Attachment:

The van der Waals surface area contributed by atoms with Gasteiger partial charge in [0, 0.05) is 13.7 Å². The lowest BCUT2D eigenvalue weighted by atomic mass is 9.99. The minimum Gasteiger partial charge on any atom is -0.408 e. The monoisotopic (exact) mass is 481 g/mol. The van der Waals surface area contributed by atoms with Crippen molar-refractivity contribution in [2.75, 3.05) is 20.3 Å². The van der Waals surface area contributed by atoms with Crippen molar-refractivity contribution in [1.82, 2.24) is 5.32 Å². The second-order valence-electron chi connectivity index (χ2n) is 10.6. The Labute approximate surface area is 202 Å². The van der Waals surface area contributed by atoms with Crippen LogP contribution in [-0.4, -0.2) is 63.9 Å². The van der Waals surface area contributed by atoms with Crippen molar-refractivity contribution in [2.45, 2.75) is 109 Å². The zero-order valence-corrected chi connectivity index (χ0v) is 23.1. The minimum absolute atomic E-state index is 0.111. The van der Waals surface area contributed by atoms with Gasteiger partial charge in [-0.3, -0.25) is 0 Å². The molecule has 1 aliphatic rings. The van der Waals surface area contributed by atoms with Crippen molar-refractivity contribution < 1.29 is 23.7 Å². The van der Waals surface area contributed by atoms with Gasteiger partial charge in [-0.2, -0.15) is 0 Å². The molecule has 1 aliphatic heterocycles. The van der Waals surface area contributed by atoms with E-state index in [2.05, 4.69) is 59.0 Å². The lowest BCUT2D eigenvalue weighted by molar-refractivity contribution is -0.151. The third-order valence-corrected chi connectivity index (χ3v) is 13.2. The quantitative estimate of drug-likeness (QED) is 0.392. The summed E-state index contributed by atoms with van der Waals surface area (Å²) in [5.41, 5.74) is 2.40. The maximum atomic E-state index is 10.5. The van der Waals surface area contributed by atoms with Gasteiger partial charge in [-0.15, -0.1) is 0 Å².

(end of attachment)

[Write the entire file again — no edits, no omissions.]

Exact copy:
The van der Waals surface area contributed by atoms with Gasteiger partial charge in [0, 0.05) is 13.7 Å². The lowest BCUT2D eigenvalue weighted by atomic mass is 9.99. The minimum Gasteiger partial charge on any atom is -0.408 e. The monoisotopic (exact) mass is 481 g/mol. The van der Waals surface area contributed by atoms with Crippen molar-refractivity contribution in [2.75, 3.05) is 20.3 Å². The van der Waals surface area contributed by atoms with Crippen molar-refractivity contribution in [1.82, 2.24) is 5.32 Å². The second-order valence-electron chi connectivity index (χ2n) is 10.6. The Labute approximate surface area is 202 Å². The van der Waals surface area contributed by atoms with Crippen LogP contribution in [-0.4, -0.2) is 63.9 Å². The van der Waals surface area contributed by atoms with Crippen molar-refractivity contribution in [2.45, 2.75) is 109 Å². The zero-order valence-corrected chi connectivity index (χ0v) is 23.1. The minimum absolute atomic E-state index is 0.111. The van der Waals surface area contributed by atoms with Gasteiger partial charge in [-0.3, -0.25) is 0 Å². The molecule has 1 aliphatic rings. The van der Waals surface area contributed by atoms with Crippen molar-refractivity contribution < 1.29 is 23.7 Å². The van der Waals surface area contributed by atoms with Gasteiger partial charge in [-0.2, -0.15) is 0 Å². The molecule has 1 aliphatic heterocycles. The van der Waals surface area contributed by atoms with E-state index in [2.05, 4.69) is 59.0 Å². The lowest BCUT2D eigenvalue weighted by molar-refractivity contribution is -0.151. The third-order valence-corrected chi connectivity index (χ3v) is 13.2. The quantitative estimate of drug-likeness (QED) is 0.392. The summed E-state index contributed by atoms with van der Waals surface area (Å²) in [5.41, 5.74) is 2.40. The maximum atomic E-state index is 10.5. The van der Waals surface area contributed by atoms with Gasteiger partial charge in [-0.15, -0.1) is 0 Å².